A global credit rating firm has downgraded the Clark County School District’s bond rating three levels from A+ to BBB+.
The latest grade from Fitch Ratings comes after the firm revised its criteria to focus more on revenue growth and financial resilience.
The main reason for the downgrade is the district’s “minimal budget flexibility” — its inability to raise revenue and limited ability to cut spending, according to Fitch’s assessment.
Similar to a credit score, a poor bond rating for government entities can affect their ability to borrow money with lower interest rates.
Despite the drop, the district’s rating outlook is “stable.” The district declined to comment on the downgrade, but some trustees worried about its impact.
“This is something that I am deeply, deeply concerned about,” said Trustee Kevin Child. “This affects everything we do in business.”
In addition to its $947.9 million in outstanding limited tax general obligation bonds — a type of bond financed through tax revenue — the district has roughly $8 billion in capital needs, according to the rating.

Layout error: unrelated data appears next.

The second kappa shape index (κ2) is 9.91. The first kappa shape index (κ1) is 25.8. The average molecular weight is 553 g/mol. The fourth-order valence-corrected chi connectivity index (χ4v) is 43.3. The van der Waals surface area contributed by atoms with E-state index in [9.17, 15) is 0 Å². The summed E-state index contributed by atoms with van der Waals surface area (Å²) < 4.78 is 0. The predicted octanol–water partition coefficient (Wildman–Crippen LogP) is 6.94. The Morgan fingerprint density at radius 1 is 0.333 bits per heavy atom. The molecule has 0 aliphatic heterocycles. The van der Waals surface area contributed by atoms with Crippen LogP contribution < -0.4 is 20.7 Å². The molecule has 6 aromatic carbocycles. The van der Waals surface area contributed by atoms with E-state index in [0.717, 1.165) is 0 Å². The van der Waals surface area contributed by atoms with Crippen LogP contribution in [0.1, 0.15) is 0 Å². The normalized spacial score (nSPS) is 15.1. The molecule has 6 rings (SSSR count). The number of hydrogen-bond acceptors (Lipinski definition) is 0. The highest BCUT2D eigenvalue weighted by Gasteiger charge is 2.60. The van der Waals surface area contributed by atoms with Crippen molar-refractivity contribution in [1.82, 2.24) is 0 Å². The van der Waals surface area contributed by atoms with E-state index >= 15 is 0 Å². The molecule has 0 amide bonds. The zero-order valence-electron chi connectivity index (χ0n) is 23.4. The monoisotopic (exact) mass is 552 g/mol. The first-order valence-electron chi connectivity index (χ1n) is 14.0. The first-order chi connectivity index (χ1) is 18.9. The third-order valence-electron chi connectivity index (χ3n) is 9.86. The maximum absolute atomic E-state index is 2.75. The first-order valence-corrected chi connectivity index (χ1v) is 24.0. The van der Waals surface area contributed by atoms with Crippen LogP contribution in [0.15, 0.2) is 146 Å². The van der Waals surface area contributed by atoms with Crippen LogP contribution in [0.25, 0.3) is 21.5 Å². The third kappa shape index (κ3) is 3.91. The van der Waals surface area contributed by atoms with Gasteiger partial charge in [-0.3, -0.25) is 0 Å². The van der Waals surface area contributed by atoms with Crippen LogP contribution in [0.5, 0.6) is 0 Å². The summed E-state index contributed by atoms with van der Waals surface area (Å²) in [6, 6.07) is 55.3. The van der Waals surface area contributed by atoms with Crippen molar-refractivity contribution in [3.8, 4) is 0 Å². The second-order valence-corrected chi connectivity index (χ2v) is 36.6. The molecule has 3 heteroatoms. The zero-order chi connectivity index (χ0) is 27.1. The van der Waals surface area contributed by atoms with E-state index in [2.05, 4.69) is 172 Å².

“The district has significant deferred spending on capital needs resulting in severe overcrowding in schools and maintenance needs,” Fitch analysts wrote in the rating.
Fitch Ratings noted that the district does not have the legal ability to raise revenues, with a property tax rate of 55 cents per $100 of assessed value available for capital debt.
The lower grade comes as the Nevada legislature begins to debate property tax reform, possibly changing a 2005 law that limited property tax increases.
Government entities, including the district, have lobbied in support of changing the cap that has limited their revenue stream as Nevada’s population continues to grow.
The rating is lower than other financial firms have assigned the district. Moody’s gave the district an A1 rating in November and Standard and Poor’s gave the district an AA- in October 2015.
Contact Amelia Pak-Harvey at email@example.com or 702-383-4630. Follow @AmeliaPakHarvey on Twitter.